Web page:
However, this is also human condition & when T.W. cries, at the end of the book, at a strangers funeral, he does it for his failure & for mankind.

Herzog (1964) ores Herzog, a suffering joker, distressed Jewish scholar and intellectual, alone in his big old house in Ludeyville (ludey-ville) immersed in self-analysis, writing letters, never to be sent, to the world located on ground shared by: underground man, Oblomov, Nietzsches last man, Sartean nauseated man, Camus stranger, Ellisons invisible man, Kafkas K., Prousts Marcel. Self feeding on World World as perceived by Herzogs sensibility; World as a prolongation of his Self narcissistic; letters as tubes connecting Herzog to the World. At the other end: those who give him life. Images of Self (the shaping is internal): room, house, books, mirror reflections Self in love with itself; an intense adversary experience, anarchistic & even nihilistic Nietzsches last man, expedient survivor in the bourgeois dung heap. Herzog as the eternal child rejected as child by Madeleine (makes demands on house as a full person), so he presents her as the classical American bitch emasculator, parasitic.

Sono (Japanese) mother Ramona (Hispanic) mother Wanda (Polish) mother

Herzog, according to his memories, seems to be alternately trapped (by the Self) & trying to find refuge from this entrapment. Suffering as an antidote to illusion the circuity of Self.

Humboldts Gift (1975)

Mass culture and the poetical self surviving (Charles Citrine) or getting destroyed (Humboldt) Ch. Citrine (playwright, biographer & journalist) recalling his old friend & mentor Von Humboldt Fleischer, who has set Charlie on the path to literary success, but has died himself in flophouse Now (the seventies) there is monetary and artistic chaos. Citrine, an older version of Herzog despite former success, moving inexorably toward ennui; the soul is exhausted (the atmosphere of the 1970s intelligentsia) Comic realism the narrative develops through the consciousness of Charles Citrine (his own point of view), incorporating episodes from the past & reflections & philosophical digressions reveals the protagonists past experience with Humboldt His current problems + flashbacks the relevance of memory to the present

J. Updike (1932 2009) Novels of domesticity = novels of social anxiety & secular unease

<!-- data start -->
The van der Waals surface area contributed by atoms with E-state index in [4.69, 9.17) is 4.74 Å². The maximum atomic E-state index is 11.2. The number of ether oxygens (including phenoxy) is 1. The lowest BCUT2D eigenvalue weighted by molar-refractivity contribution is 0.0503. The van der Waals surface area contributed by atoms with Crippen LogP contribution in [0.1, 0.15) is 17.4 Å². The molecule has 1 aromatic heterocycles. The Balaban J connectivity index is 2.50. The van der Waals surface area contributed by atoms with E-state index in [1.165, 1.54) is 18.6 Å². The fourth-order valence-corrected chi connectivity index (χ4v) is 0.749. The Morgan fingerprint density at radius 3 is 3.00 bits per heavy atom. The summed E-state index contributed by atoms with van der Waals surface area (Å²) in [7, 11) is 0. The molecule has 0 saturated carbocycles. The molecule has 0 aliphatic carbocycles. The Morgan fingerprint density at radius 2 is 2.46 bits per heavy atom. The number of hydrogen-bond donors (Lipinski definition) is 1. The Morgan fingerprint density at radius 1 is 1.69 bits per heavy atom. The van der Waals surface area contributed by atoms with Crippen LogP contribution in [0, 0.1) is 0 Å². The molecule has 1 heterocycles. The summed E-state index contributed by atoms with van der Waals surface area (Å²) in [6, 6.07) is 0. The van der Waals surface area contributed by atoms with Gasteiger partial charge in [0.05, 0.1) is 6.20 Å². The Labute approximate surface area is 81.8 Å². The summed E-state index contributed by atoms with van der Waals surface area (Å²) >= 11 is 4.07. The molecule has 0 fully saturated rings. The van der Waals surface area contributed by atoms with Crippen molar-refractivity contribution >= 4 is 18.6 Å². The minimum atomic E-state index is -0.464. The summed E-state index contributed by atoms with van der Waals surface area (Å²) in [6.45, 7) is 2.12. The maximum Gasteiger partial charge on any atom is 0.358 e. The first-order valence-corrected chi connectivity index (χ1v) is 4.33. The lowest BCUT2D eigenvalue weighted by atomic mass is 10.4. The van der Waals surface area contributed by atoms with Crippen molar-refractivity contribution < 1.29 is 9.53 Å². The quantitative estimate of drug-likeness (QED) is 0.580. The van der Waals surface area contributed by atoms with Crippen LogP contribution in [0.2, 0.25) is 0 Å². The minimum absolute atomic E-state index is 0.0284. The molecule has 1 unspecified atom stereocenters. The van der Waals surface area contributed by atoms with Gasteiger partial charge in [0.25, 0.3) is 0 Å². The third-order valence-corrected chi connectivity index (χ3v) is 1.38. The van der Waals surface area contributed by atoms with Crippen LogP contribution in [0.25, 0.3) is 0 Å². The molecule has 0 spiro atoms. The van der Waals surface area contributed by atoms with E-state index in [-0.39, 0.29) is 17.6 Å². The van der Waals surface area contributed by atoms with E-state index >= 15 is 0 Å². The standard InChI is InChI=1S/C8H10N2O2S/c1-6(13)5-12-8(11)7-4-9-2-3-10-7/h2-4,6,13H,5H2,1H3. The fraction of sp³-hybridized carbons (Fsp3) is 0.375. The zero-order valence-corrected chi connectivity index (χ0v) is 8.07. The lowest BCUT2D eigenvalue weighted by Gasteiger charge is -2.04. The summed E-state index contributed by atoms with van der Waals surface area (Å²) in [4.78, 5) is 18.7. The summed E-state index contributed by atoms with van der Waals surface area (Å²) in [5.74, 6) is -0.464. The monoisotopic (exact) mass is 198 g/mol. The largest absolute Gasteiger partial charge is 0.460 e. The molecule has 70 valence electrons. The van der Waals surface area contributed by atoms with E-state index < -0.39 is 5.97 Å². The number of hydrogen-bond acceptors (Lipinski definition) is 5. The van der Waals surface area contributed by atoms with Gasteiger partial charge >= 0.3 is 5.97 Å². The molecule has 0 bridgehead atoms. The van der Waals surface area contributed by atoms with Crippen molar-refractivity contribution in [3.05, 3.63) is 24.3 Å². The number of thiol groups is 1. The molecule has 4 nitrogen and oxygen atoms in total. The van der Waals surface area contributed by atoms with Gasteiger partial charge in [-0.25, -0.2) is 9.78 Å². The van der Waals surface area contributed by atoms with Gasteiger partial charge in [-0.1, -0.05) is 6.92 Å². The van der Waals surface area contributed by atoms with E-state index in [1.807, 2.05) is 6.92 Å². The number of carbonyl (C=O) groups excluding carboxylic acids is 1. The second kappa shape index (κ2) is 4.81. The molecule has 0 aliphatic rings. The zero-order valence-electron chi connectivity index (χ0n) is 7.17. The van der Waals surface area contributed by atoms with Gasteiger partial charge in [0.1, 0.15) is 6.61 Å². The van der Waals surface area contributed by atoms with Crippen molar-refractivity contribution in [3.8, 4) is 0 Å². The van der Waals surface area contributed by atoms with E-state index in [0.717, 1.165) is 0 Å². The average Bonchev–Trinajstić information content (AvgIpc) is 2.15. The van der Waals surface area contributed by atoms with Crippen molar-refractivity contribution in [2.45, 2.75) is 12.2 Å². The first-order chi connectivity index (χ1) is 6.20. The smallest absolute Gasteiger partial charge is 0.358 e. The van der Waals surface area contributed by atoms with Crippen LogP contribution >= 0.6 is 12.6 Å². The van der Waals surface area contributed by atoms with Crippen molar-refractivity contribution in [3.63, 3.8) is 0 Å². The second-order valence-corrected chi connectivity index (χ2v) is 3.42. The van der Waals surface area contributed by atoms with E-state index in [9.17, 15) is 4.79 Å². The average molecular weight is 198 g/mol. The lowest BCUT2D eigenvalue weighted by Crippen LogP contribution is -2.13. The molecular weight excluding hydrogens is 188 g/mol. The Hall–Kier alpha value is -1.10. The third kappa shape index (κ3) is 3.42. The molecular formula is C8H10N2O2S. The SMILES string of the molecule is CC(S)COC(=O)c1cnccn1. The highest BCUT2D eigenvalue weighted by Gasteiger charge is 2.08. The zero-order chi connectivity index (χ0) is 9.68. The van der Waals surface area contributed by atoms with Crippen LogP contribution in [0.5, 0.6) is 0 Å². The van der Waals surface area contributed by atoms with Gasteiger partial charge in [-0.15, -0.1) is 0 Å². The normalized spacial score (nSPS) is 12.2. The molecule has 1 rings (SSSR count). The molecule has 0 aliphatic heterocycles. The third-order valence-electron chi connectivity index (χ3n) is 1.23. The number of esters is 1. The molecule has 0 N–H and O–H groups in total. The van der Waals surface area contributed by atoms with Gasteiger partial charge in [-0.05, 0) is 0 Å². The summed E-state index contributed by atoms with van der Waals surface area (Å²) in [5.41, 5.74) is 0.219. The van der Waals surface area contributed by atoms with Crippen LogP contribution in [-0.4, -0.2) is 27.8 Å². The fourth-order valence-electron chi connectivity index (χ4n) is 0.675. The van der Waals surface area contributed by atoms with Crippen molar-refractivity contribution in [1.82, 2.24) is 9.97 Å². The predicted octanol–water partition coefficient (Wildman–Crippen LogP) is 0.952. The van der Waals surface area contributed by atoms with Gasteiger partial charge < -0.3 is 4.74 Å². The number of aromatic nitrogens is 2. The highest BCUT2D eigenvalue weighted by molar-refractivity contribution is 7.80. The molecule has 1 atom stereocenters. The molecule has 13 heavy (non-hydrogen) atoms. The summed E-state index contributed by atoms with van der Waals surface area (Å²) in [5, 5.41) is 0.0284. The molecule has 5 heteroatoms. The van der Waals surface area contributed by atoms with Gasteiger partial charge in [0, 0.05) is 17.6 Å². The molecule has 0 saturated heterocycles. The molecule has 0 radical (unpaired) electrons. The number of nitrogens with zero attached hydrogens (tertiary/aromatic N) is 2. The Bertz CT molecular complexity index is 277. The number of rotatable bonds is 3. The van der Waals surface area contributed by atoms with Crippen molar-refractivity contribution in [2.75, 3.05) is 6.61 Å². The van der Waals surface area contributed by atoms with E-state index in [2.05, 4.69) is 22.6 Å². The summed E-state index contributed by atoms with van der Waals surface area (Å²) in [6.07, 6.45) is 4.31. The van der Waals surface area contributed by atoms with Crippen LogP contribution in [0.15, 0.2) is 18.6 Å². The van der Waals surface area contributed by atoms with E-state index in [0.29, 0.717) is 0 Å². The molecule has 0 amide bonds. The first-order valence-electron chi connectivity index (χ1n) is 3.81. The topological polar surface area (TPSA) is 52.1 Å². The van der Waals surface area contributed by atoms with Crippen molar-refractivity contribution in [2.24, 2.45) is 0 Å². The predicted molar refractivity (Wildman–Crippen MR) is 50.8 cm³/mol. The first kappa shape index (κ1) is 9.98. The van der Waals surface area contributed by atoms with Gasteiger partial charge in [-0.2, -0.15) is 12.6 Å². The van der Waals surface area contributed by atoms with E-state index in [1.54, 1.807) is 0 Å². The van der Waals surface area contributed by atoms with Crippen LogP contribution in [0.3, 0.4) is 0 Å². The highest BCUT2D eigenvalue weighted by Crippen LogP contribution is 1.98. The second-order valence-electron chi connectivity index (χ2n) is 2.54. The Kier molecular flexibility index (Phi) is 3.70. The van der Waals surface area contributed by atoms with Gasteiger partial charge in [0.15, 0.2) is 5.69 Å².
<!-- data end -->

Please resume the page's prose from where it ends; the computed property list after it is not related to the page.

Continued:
What in Marry Me (1976) he calls the twilight of the old morality;

moral hunger & Domestic realism:

family of John OHara (1905-70) & Sinclair Lewis (1885 1951) novelists of modern bourgeois matrimony.

Very precise formalism mixed with historical concern looking for aesthetic revelation in the contingencies of life Early works: Rabbit Run (1960); The Centaur (1963)

the theme of lost sacramentalism a foil into a shabby secular world redemption through action, love, awareness.

Built up a clearly delineated world of modern couples epiphany found in marital & sexual, in the happenings and contingencies of daily domestic life; defying the emptying of life in the age of religious loss through the use of small domestic forms & rituals.

J. Updike & S. Bellow Note:

Domesticity as a source of revelation of humanity (see

Bellow), opposing a world devoid of God

Bellow & Updike: the technical traditional framework of the

novel presented together with the belief in man NO UNDERMINING of novel structures as no disbelief in mans patterns J. Updike (1932 2009) Couples (1968)

Troubled world where against the backlash of historical disturbance adultery becomes the revelation & sacrament as religion collapses Marry Me (1976)

Set in the Kennedy era

Divorce as the new ritual of the age Middle-aged couples attempt to recover through sex as sacrament, through Bodily Ascension

the old mystery a theme which passes into his stories of the seventies (Too Far to Go: The Maples Stories, 1979)

Transcendental needs under the pressure of a compelling & disquieting history. Rabbit Run (1960) The story of Harry Rabbit Angstrom, former basketball player in a high school team 3 years: lost limelight Rabbit runs to recapture the Eden of those days a response to the 1950s malaise

(with Rabbit Redux and Rabbit Is Rich a social history of middle class North America from the 1950s into the 1980s)

It overlaps with Malamuds A New Life (1961), Philip Roths Goodbye, Columbus (1959), Kurt Vonneguts Player Piano (1952): a character who has refused his role, who is attempting to discover himself by running away

Novels based on the feeling that to escape is to live whereas to remain is to accept death quintessential American point Malamud: Jew in the Northwest amid Gentile enemies Roth: the younger Jew amid the affluence & expectations of his elders